In a paper published on the preprint server Arxiv.org, researchers affiliated with West Virginia University and California State Polytechnic University investigate the use of machine learning algorithms to identify at-risk students in introductory physics classes. They claim it could be a powerful tool for educators and struggling college students alike, but critics argue technologies like it could harm those students with biased or misleading predictions.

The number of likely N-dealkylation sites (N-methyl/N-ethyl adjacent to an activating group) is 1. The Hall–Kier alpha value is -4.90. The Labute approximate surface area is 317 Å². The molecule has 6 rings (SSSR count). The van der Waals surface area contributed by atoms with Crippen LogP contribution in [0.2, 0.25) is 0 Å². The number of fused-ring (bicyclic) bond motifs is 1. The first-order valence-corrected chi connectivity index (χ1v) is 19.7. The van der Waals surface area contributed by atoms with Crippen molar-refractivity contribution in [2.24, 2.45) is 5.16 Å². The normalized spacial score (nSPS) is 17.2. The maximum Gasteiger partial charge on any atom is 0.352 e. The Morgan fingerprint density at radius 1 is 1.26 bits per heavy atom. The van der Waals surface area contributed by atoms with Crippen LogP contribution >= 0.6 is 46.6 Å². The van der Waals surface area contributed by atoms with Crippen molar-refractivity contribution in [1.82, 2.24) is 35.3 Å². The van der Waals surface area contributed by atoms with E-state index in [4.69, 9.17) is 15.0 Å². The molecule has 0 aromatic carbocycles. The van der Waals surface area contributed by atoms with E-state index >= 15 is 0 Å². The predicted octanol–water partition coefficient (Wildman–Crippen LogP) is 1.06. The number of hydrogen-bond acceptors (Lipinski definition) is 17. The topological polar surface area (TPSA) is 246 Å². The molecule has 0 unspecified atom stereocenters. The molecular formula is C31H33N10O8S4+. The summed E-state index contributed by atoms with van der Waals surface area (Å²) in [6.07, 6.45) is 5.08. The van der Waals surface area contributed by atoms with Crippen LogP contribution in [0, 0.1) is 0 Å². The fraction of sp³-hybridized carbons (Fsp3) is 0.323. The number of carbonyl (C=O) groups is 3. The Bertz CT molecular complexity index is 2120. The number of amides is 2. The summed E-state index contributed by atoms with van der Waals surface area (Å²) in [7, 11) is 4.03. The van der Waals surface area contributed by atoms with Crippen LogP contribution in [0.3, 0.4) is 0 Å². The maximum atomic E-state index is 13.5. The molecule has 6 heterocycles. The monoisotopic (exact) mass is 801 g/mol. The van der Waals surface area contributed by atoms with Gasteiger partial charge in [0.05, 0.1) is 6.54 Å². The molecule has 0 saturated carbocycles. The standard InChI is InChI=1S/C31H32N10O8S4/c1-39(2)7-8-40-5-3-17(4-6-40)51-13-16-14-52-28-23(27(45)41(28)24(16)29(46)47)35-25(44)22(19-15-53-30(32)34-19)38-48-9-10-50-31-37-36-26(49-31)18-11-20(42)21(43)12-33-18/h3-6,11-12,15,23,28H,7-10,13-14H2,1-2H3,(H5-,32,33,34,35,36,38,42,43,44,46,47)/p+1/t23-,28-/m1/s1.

Physics and other core science courses form hurdles for science, technology, engineering, and mathematics (STEM) majors early in their college careers. (Studies show roughly 40% of students planning engineering and science majors end up switching to other subjects or failing to get a degree.) While physics pedagogies have developed a range of research-based practices to help students overcome challenges, some strategies have substantial per-class implementation costs. Moreover, not all are appropriate for every student.
It’s the researchers’ assertion that this calls for an algorithmic method
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